The fourth thing is ensuring that you’ve got the right systems and tools in place. So really being thoughtful about the systems of tools, the right types of questions, and that you’ve got the right support and systems and resources.
Kaitlin Milliken: Getting support is really important. You mentioned a little bit earlier that support from the top is huge. Who else do you need to have on board when starting an innovation program?
Natalie Painchaud: The new behaviors really needs to be practiced by everyone. And it is incredibly important, as I mentioned earlier that their role modeled by the leaders who are visible. In terms of support, I just wanted to share another quote from a leader that I have had the privilege to work with on an innovation program. And something he says always is “You take the risk. I take the blame.” And I just think that beautifully sums up the level of psychological safety that’s needed in an organization to take those risks and to do something differently.
Kaitlin Milliken: Where should organizations look to find the right talent for these new initiatives? Is it an internal, external, or some combination of the two?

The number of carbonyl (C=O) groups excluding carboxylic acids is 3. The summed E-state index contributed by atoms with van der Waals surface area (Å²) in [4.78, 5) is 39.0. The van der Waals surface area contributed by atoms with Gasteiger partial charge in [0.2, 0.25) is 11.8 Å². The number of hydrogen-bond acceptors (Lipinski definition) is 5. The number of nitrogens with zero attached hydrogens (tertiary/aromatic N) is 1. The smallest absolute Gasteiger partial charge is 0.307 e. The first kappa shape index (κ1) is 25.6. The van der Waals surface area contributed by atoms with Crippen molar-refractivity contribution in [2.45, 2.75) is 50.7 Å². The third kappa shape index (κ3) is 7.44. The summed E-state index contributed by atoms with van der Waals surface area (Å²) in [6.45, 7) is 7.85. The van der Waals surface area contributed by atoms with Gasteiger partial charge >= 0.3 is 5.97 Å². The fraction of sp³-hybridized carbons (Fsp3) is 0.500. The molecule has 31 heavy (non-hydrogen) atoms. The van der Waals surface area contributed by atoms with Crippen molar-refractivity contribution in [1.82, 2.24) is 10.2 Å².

Natalie Painchaud: Teams should actually be built by a combination of both internal and external. So internal talent knows the context and they can make connections across the organization. And these aren’t necessarily what we call the name leaders, but what we see as these are oftentimes that people with less formal authority, but who are really motivated to act. So how do you find those unnamed leaders? And how do you as an organization really unleash this untapped innovation talent?
And then this talent needs to be combined with external people. So whether the people you’re collaborating with or people that you’re hiring from the outside, but really people who are focused on the external environment, the big shifts that are taking place, including new technologies that might be shaping the future.